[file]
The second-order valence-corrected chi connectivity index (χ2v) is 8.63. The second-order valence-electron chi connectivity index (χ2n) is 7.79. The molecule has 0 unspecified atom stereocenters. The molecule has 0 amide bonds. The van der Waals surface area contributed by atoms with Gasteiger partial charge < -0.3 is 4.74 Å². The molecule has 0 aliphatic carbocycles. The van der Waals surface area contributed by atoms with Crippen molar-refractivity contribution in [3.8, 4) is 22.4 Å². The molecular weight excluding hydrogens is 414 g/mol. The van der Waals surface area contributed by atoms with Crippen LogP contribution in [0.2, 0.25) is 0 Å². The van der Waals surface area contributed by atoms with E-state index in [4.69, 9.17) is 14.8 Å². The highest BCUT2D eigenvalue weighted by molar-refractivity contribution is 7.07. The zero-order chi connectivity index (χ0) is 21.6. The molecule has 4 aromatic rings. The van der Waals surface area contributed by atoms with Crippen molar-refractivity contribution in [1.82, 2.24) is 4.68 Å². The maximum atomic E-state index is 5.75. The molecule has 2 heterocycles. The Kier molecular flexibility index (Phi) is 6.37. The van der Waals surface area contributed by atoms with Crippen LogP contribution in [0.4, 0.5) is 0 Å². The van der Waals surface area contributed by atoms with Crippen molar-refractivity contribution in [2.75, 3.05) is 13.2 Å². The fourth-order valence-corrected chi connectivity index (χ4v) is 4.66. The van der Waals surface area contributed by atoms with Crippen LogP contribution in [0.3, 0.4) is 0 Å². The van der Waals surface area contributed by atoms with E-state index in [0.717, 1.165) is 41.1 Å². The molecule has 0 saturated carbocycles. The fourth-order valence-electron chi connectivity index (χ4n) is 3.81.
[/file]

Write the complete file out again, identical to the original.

The second-order valence-corrected chi connectivity index (χ2v) is 8.63. The second-order valence-electron chi connectivity index (χ2n) is 7.79. The molecule has 0 unspecified atom stereocenters. The molecule has 0 amide bonds. The van der Waals surface area contributed by atoms with Gasteiger partial charge < -0.3 is 4.74 Å². The molecule has 0 aliphatic carbocycles. The van der Waals surface area contributed by atoms with Crippen molar-refractivity contribution in [3.8, 4) is 22.4 Å². The molecular weight excluding hydrogens is 414 g/mol. The van der Waals surface area contributed by atoms with Crippen LogP contribution in [0.2, 0.25) is 0 Å². The van der Waals surface area contributed by atoms with E-state index in [4.69, 9.17) is 14.8 Å². The highest BCUT2D eigenvalue weighted by molar-refractivity contribution is 7.07. The zero-order chi connectivity index (χ0) is 21.6. The molecule has 4 aromatic rings. The van der Waals surface area contributed by atoms with Crippen molar-refractivity contribution in [1.82, 2.24) is 4.68 Å². The maximum atomic E-state index is 5.75. The molecule has 2 heterocycles. The Kier molecular flexibility index (Phi) is 6.37. The van der Waals surface area contributed by atoms with Crippen LogP contribution in [0.4, 0.5) is 0 Å². The van der Waals surface area contributed by atoms with Crippen molar-refractivity contribution in [2.75, 3.05) is 13.2 Å². The fourth-order valence-corrected chi connectivity index (χ4v) is 4.66. The van der Waals surface area contributed by atoms with Crippen LogP contribution in [0.3, 0.4) is 0 Å². The van der Waals surface area contributed by atoms with E-state index in [0.717, 1.165) is 41.1 Å². The molecule has 0 saturated carbocycles. The fourth-order valence-electron chi connectivity index (χ4n) is 3.81.